Most of us were shocked and deeply saddened by the tragedy that occurred last Friday at the movie theatre in Aurora, Colorado. Twelve people lost their lives and another 58 were wounded – 11 critically – during one of the worst mass shootings in US history.
Coming just two days before the anniversary of the massacre in Norway, and close on the heels of such US-based tragedies as the shootings at Virginia Tech, Fort Hood, Tucson and Columbine High School, what happened in Aurora has sparked considerable debate and controversy.
As I stood at a public meeting hand over my chest pledging my loyalty to this republic, I asked myself how many giving through this ritual actually care or appreciate the unique character of the United States. So far down a universalist slope have we gone that few objected when a former Mets first baseman, Carlos Delgado, refused to stand for the Star Spangled Banner. Even Superman, the distinctly American comic book character, whose motto was “truth, justice and the American way” has been transmogrified in a 2006 film, mouthing the words “truth, justice and ‘all that stuff’.”
I just got back from a trip abroad. We were treated everywhere with the greatest respect while visiting our former exchange student and her family in Serbia and Montenegro, and then in Spain for a meeting, People were happy to help us. We had no Serbian (though I learned how to say “thank you”) and little Spanish (though I studied in high school it’s virtually gone), but they were happy to use whatever English they had. When we couldn’t communicate it was still all smiles.
As the latest spate of incomprehensible gun violence registered on the ratings-starved psyche of America’s once vigilant TV-News mélange, a spluttering assortment of clueless questioners tried to play ‘catch-up,’ querying anyone within sight or sound of the mind-boggling eruption for personal recollections of its immediate aftermath. For the most part, sound-bite oriented oracles gleaned the usual first-person responses, self-concerned and unadorned by conjecture of any kind. Motive and mindset of possible perpetrators were left to other, more qualified sources to discuss and surmise. Th
Cancer takes a staggering toll on New Yorkers. More than 107,000 New Yorkers were diagnosed with cancer in 2011, and more than 34,000 died from the disease. A different perspective is that roughly 2,000 New Yorkers are diagnosed with cancer and 660 individuals die from cancer each week.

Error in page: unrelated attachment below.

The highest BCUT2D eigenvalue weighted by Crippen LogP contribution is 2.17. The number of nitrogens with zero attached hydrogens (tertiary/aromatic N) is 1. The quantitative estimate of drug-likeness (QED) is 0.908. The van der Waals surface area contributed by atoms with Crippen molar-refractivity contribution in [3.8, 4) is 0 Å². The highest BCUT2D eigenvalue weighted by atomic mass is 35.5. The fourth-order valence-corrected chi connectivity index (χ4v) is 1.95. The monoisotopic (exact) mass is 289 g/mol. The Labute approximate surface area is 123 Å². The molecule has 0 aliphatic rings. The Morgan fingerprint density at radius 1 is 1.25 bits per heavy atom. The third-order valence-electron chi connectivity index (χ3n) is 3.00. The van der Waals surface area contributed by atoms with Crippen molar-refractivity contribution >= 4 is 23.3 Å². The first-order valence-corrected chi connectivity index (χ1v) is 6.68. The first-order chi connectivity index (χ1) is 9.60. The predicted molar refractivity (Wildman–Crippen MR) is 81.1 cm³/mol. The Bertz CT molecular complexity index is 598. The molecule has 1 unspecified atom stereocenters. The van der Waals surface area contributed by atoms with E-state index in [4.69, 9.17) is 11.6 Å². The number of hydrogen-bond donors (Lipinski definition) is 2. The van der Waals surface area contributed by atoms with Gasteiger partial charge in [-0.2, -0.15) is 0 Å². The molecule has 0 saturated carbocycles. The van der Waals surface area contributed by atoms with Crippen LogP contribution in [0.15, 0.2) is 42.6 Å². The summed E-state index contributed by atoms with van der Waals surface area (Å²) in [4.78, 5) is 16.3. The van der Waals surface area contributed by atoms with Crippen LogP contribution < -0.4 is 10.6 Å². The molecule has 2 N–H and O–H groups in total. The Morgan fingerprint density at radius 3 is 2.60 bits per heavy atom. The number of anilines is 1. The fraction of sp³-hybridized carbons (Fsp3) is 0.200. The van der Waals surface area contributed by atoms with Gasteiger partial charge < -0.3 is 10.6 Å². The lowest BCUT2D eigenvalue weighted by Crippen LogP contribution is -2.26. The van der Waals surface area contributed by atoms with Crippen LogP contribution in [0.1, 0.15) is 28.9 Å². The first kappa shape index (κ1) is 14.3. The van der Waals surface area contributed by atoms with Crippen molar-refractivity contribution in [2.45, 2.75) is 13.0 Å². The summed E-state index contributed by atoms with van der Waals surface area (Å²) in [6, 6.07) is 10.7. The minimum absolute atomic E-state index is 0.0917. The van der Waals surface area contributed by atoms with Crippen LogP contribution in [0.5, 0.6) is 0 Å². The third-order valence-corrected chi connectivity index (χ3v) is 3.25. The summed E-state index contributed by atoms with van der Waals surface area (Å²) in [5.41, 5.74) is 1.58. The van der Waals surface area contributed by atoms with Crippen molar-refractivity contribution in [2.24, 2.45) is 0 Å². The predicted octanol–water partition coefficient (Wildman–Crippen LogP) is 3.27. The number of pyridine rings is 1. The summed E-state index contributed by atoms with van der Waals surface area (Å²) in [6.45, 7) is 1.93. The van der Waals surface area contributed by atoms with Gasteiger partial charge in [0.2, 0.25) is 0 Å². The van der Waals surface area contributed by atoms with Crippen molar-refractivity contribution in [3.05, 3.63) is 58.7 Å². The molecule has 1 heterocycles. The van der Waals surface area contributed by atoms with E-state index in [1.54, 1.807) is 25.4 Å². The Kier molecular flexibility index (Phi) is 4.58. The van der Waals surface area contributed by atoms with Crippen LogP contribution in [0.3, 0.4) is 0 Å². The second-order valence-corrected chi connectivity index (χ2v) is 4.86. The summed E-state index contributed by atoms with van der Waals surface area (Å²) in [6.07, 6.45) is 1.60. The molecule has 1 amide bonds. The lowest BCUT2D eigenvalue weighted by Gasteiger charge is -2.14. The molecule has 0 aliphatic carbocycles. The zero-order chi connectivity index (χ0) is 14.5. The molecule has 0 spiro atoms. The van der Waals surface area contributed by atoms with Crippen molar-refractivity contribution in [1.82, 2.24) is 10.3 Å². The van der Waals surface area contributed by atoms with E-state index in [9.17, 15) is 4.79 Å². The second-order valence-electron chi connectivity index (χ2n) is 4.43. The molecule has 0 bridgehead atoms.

Movies spotlighting characters who are fiercely individualistic always have appealed to me. For after all, we live in a culture in which conformity is the norm, in which one is expected to do what one is told without asking questions. Sometimes, cinematically-speaking, those who do ask questions become heroes. Sometimes, they become victims. But their stories are more interesting to me, just so long as those stories are well-told.
Attorney General Eric Holder is engaged in a war against states trying to ensure the integrity of the electoral system. As he noted, “The arc of American history has always moved toward expanding the electorate.”
While there is truth in this claim, it does not mean that felons, foreigners or those residing in cemeteries should be given the right to vote. However, Mr. Holder has used the power of his position to block Florida from purging its rolls of non-citizens or taking Texas to federal court over its photo ID requirement.
It’s a given that most of us, even those benefiting financially, agree our current election process is tedious and costly. In less than 200 years, it has evolved from small, exclusive meetings to a Henry VIII orgy, gulping down hundreds of millions of dollars. What our forefathers suggested be a simple process, simply isn’t anymore.
Our Constitution depends on our common sense. It says nothing about how political candidates should be nominated, merely provides guidelines to allow the development of political parties.
Despite our current national addiction to I-Pods, Face Books and Blogs, in many ways we Americans still mirror countless other cultures and countries. One such resemblance verges on superstition, in our slavish dependence on words that convey special powers; vintage expressions like “Open Sesame,” for instance… the magic password to certain nirvanas we’ve designated, that have survived time to convey special meaning.
Today’s health system often falls short in addressing the pain, physical symptoms, emotional concerns, and other chronic care needs that patients face. These needs are increasingly the norm for cancer patients and their caregivers. As medical care advances, illnesses that were death sentences a few decades ago have now become chronic illnesses that need to be managed. As a result, quality of life care needs now span over many years or even decades.